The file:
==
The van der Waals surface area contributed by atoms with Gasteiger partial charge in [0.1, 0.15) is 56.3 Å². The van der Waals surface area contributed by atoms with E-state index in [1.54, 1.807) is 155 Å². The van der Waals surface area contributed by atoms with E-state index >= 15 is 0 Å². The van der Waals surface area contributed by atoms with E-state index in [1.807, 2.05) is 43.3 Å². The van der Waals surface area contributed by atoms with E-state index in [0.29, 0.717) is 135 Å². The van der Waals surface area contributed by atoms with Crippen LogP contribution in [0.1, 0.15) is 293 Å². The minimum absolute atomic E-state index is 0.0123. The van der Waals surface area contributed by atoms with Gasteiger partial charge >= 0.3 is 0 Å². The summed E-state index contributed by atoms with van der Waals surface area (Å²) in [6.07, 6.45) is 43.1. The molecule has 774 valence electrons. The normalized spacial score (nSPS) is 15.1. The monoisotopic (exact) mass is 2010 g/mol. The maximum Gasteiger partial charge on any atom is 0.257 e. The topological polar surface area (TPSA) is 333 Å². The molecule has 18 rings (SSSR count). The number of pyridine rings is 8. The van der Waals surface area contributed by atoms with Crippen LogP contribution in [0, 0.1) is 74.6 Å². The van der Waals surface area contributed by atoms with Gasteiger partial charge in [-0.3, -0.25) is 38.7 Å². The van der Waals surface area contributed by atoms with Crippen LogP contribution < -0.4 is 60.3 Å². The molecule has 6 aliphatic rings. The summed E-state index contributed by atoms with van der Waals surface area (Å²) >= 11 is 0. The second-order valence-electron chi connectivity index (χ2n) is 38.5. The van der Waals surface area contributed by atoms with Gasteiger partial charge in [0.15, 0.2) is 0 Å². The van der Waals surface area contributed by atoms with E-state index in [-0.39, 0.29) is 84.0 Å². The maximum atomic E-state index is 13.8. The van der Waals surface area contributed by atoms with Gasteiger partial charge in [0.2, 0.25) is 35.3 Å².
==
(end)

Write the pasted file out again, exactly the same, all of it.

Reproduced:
The van der Waals surface area contributed by atoms with Gasteiger partial charge in [0.1, 0.15) is 56.3 Å². The van der Waals surface area contributed by atoms with E-state index in [1.54, 1.807) is 155 Å². The van der Waals surface area contributed by atoms with E-state index >= 15 is 0 Å². The van der Waals surface area contributed by atoms with E-state index in [1.807, 2.05) is 43.3 Å². The van der Waals surface area contributed by atoms with E-state index in [0.29, 0.717) is 135 Å². The van der Waals surface area contributed by atoms with Crippen LogP contribution in [0.1, 0.15) is 293 Å². The minimum absolute atomic E-state index is 0.0123. The van der Waals surface area contributed by atoms with Gasteiger partial charge >= 0.3 is 0 Å². The summed E-state index contributed by atoms with van der Waals surface area (Å²) in [6.07, 6.45) is 43.1. The molecule has 774 valence electrons. The normalized spacial score (nSPS) is 15.1. The monoisotopic (exact) mass is 2010 g/mol. The maximum Gasteiger partial charge on any atom is 0.257 e. The topological polar surface area (TPSA) is 333 Å². The molecule has 18 rings (SSSR count). The number of pyridine rings is 8. The van der Waals surface area contributed by atoms with Crippen LogP contribution in [0, 0.1) is 74.6 Å². The van der Waals surface area contributed by atoms with Gasteiger partial charge in [-0.3, -0.25) is 38.7 Å². The van der Waals surface area contributed by atoms with Crippen LogP contribution < -0.4 is 60.3 Å². The molecule has 6 aliphatic rings. The summed E-state index contributed by atoms with van der Waals surface area (Å²) >= 11 is 0. The second-order valence-electron chi connectivity index (χ2n) is 38.5. The van der Waals surface area contributed by atoms with Gasteiger partial charge in [0.15, 0.2) is 0 Å². The van der Waals surface area contributed by atoms with E-state index in [-0.39, 0.29) is 84.0 Å². The maximum atomic E-state index is 13.8. The van der Waals surface area contributed by atoms with Gasteiger partial charge in [0.2, 0.25) is 35.3 Å².